“call of the gospel taught by Jesus: “No man can come to me, except the Father which hath sent me draw him” (John 6:44).
Genuine, creedal Calvinism cries down a plague on both the house of hyper-Calvinism and the house of Macleod and his allies. It holds Christ crucified and risen in all the riches of his person and work before all the audience. It declares the guilt, and exposure to divine judgment, of every man and woman. It seriously calls all humans to whom God sends the church and her ministers to repent and believe. It issues this call with passion. It proclaims to all the particular promise that everyone who believes shall be saved (which is radically different from issuing a conditional promise to all: the proclamation comes to all; the promise is for those who repent and believe). To everyone in the audience, quite regardless whether he is regenerated or unregenerated, it issues the call, as from God himself, with passion, “Believe on the Lord Jesus Christ.” The call is attended by the promise, “Everyone who believes shall be saved.” Genuine Calvinism then calls everyone who does believe into the fellowship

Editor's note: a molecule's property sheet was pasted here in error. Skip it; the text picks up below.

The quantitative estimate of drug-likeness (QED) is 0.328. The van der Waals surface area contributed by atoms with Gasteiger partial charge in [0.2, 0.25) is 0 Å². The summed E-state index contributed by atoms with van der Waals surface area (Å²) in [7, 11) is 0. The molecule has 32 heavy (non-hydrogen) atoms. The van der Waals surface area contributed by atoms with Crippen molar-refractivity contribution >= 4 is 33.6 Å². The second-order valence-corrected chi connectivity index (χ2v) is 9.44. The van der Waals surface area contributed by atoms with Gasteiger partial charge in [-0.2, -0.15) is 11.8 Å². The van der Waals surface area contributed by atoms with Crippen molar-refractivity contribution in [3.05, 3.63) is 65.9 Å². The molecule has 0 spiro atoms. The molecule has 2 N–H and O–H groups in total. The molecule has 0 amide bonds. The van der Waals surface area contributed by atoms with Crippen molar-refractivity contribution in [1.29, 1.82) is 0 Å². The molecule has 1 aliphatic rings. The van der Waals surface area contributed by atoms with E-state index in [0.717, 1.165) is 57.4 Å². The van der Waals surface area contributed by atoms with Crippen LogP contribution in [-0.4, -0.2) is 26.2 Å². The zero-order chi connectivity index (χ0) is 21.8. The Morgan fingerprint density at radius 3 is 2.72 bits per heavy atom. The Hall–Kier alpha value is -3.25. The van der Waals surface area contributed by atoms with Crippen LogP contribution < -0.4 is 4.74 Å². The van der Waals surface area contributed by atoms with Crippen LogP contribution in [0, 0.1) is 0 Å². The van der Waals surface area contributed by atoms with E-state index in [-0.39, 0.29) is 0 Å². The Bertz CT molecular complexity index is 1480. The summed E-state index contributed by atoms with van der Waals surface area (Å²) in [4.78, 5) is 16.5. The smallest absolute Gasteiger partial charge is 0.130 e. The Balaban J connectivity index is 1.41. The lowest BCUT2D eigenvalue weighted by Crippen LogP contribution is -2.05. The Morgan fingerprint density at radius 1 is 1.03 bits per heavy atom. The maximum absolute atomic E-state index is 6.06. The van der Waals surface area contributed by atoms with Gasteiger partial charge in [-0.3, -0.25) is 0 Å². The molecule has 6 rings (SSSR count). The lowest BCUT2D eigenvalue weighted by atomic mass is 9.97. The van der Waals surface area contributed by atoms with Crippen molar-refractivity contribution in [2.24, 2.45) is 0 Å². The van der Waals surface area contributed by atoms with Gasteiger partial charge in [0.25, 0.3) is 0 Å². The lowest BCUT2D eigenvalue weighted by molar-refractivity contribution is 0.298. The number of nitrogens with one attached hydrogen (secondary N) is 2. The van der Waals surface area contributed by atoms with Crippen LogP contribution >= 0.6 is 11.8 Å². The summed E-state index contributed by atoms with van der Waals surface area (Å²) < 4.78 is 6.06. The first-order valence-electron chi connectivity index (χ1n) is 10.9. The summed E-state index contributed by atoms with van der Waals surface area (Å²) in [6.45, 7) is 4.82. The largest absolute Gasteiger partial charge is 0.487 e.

“of a true church. This is the plague (and a plague it is) on the house of hyper-Calvinism.
The plague on the house of Macleod and all who defend his “free offer” is that the same Calvinism that urgently calls all to believe proclaims that God wills to save some only; that Christ died for these predestinated, and for them only; and that the loving, gracious call of the gospel, rooted in election, is irresistible, so that it efficaciously brings to faith and repentance every sinner whom God calls in love for that sinner and with a sincere desire to save that sinner. This is the gospel of Calvinism. This is the gospel that is preached on the mission field, as well as to the instituted congregation (cf. the evangelism of Jesus in John 6).
Probably, an aspect of the plague on the house of Donald Macleod that is worth noting is that it is not necessary that the unconverted sinner be assured of the love of God for him prior to his believing. Indeed, this is not possible. What the unconverted sinner must know is his great need as a guilty sinner; Jesus as the Savior from this guilt; faith in Jesus as the only way of salvation;